DIY Adjustable Bench Power Supply Build

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Introduction: DIY Adjustable Bench Power Supply Build

About: Electronics, metalwork, machining and tinkering

I've been using an old power supply based off of a linear regulator for many years now, but the 15V-3A maximum output, coupled with the inaccurate analogue displays pushed me to make my own power supply which addresses these issues.

I looked at other power supplies that people have made for inspiration and decided upon some basic requirements:

-More Power than the old analogue one could deliver

-Cooling Fan (if necessary)

-Digital Display

-Sleek Looking and Safe (not that the analogue one wasn't either of these things....)

For the electronics, all items were sourced from eBay or from a skip outside of my college (seriously) so the bill of materials is rather difficult to determine. I estimate that I spent less than €12 in parts, but this will be higher if you cannot obtain some parts (power source) for free, where the price is very much dependant on the power output you desire.

Please note that this 'ible focuses on my power supply build and so not all steps are in a how-to style, but more-so a synopsis of the steps taken. If more detail is required I am more than happy to help of course, just leave a comment here or on the demonstration video on youtube and I will reply ASAP :)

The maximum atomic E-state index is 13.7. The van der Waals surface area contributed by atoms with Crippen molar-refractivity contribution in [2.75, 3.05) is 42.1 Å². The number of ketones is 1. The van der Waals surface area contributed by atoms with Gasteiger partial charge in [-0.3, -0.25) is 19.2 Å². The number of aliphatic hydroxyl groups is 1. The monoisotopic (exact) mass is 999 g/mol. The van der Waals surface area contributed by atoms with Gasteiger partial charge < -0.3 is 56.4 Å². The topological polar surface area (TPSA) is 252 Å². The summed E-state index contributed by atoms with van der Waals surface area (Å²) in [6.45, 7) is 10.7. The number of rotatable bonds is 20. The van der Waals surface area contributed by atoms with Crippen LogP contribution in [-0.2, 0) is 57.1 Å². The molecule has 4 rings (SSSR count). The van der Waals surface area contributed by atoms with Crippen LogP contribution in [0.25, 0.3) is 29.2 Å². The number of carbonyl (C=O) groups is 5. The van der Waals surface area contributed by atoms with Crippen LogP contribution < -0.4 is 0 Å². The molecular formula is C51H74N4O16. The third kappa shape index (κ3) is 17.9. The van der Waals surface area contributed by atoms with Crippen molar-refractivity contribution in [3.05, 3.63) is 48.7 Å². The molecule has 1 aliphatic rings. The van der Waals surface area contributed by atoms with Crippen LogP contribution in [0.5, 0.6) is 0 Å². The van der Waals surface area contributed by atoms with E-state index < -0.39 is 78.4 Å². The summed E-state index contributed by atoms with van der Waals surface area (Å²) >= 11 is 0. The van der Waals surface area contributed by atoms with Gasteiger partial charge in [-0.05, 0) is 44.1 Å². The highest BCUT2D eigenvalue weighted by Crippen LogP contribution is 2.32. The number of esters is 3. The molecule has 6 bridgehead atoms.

Step 1: The Power Electronics

The power source used was a high current (8A) SMPS (Switch-Mode-Power-Supply) that outputs 19V, which I fortunately obtained for free. Similar power sources that could be used include a laptop charger or even a transformer with a full bridge rectifier circuit.

To stop power being drawn when not used, the Live connection was extended to a switch at the front panel of the case, and back to the SMPS. Since the case is metal, I connected the Earth pin to the base plate with a screw.

The D.C. output of the SMPS was connected to a step down DCDC Buck converter, the output of which went to the positive and negative connections on the front panel of the case (via the shunt resistor on the digital display).

The digital display, along with a 5V buck converter (for the USB ports) was powered by the 19V SMPS, as this would stay constant no matter what the output voltage was set to.

A 24V computer fan was also connected to the SMPS via a MOSFET circuit, which limits the current (and thus the speed) of the fan.
NOTE: The current limiting circuit is not necessary and the MOSFET is just acting as a resistor. It was added to reduce the speed of the fan and many other circuits (even an LM317 based circuit) would probably work better than my implementation, but I can include it if someone does want it.

Step 2: Control Electronics and Display Wiring

The digital display meter needs to be wired in series with the negative output terminal to sense the current and another wire goes to the positive output terminal to measure the output voltage, as shown in the above picture.